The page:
The Keeper review:  The name Bert Trautmann may not be one you instantly recognise, but the former Manchester City goalkeeper is perhaps one of the greatest footballers to have emerged from Germany to play in the English top flight – certainly for his time – and his phenomenal professional career is only surpassed by his fascinating,  personal tale which is the subject of this admirable new film from filmmaker Marcus H. Rosenmüller.

The Keeper review
Parkland Entertainment

The story begins during the final days of World War II, Trautmann (played by David Kross – The Reader) seen captured by the British in the fields of battle and sent to a prisoner of war camp in the north of England.  It is here where his skills for playing football, in the role of goalkeeper, are discovered by the coach of a local amateur squad, St Helens Town, a non-league club playing in the Liverpool County Combination. Trautmann is initially released for the camp to fill in as their new keeper, returning before the sun goes down, but as the season progresses, he becomes a more permanent future amongst the team.

Related: The Keeper trailer

The Keeper chronicles Trautmann’s continuing journey, both personally after falling for local greengrocer Margaret, and professionally as he attracts the attention of first division team Manchester City, where he would go on to make soccer history. Along the way there is personal conflict and tragedy, his struggle to gain acceptance in England, and the remarkable achievements on the pitch, the film culminating in the mind-blowing 1956 F.A. cup final at Wembley Stadium.

The film, fittingly a co-production between the UK and Germany, has a wonderful, supremely well-balanced script by Robert Marciniak and Nicolas Schofield, set over many years and condensed into just a couple of hours of enjoyable screen time. Due to the subject matter, the film is at times a tough watch – particularly as Trautmann’s thoughts flash back to scenes he witnessed during the war, but as the German starts to get recognised for his skills on the football field, proceedings become much more uplifting.

There’s a lot to cover, the middle section of the film largely concentrating on the growing relationship between Trautmann and his wife-to-be Margaret (a superb Freya Mavor), with the very high-profile of his signing to professional football team Manchester City – something that was met with huge public outrage at the time – saved for the final reel. Though one felt that certain elements could have been expanded more than others, The Keeper is constantly engrossing and very well paced. Its key cast are excellent; Kross perfect in the role of Trautmann, and a supporting field that includes John Henshaw his first team’s coach – and future father-in-law Jack Friar – as well as I, Daniel Blake break-out Dave Johns, Dervla Kirwan and Harry Melling as the barracking Sergeant Smythe, a key role in the picture.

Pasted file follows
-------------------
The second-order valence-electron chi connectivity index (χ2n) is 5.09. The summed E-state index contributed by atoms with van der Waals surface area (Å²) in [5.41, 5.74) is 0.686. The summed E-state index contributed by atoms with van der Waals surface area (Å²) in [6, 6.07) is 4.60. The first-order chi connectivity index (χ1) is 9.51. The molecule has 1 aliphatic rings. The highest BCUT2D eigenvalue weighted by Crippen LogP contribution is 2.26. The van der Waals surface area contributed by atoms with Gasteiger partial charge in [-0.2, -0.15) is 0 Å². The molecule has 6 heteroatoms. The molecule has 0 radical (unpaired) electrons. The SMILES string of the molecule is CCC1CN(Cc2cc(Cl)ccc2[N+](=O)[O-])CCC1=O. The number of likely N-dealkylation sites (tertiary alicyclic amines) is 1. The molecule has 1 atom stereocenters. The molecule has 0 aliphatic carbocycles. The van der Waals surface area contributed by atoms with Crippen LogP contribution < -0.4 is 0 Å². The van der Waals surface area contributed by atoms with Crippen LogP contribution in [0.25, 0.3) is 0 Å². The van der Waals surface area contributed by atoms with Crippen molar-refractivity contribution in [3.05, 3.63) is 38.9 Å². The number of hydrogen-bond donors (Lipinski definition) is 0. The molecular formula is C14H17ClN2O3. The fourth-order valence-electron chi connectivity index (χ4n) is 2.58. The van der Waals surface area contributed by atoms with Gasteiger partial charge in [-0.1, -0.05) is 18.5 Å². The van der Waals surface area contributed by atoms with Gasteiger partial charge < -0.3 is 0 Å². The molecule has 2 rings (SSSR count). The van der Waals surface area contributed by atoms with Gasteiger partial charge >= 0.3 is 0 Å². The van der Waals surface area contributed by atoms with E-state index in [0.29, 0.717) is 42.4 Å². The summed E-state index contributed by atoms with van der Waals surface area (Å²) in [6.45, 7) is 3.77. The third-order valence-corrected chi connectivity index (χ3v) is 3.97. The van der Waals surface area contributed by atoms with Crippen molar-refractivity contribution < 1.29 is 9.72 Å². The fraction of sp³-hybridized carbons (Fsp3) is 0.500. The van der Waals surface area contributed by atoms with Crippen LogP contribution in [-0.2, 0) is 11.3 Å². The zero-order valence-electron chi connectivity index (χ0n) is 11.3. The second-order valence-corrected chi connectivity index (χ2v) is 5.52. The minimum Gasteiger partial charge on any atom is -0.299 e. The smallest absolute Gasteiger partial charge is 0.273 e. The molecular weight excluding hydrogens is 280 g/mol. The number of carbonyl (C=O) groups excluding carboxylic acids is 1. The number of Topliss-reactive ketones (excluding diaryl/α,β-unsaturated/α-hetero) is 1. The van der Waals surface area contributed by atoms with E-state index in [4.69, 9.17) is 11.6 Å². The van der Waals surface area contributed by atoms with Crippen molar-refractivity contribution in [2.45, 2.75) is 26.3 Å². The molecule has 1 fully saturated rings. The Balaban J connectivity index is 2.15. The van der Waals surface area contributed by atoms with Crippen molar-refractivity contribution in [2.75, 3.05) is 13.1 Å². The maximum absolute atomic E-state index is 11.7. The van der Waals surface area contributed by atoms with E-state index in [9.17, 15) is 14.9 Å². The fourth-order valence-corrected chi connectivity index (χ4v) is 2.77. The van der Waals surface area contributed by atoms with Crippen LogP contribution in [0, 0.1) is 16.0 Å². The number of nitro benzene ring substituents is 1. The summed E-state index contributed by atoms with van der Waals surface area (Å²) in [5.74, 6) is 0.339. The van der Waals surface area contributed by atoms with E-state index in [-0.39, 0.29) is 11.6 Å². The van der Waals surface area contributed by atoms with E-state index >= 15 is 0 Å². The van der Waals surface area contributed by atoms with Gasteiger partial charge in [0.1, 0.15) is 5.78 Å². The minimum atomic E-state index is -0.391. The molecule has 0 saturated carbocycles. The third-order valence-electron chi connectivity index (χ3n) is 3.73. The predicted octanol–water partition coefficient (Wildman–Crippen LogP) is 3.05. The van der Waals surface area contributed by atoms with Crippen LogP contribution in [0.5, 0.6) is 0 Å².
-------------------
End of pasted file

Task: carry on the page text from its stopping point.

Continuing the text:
The climactic scenes of a packed Wembley are breathtaking, the visual effects wonderful executed on-screen to really put the viewer amongst the action on the pitch. While these aren’t the final scenes – there’s much more to say afterwards – they are certainly the most impressive – perfect staged and directed.

The Keeper is a wonderfully constructed biopic of an exceptional life. It balances tension with uplifting resolution, tragedy with continuing romance, and professional achievement with personal fulfilment. Definitely worth catching.

The Keeper review by Paul Heath, April 2019.

The Keeper is released in cinemas on 5th April 2019.

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The Keeper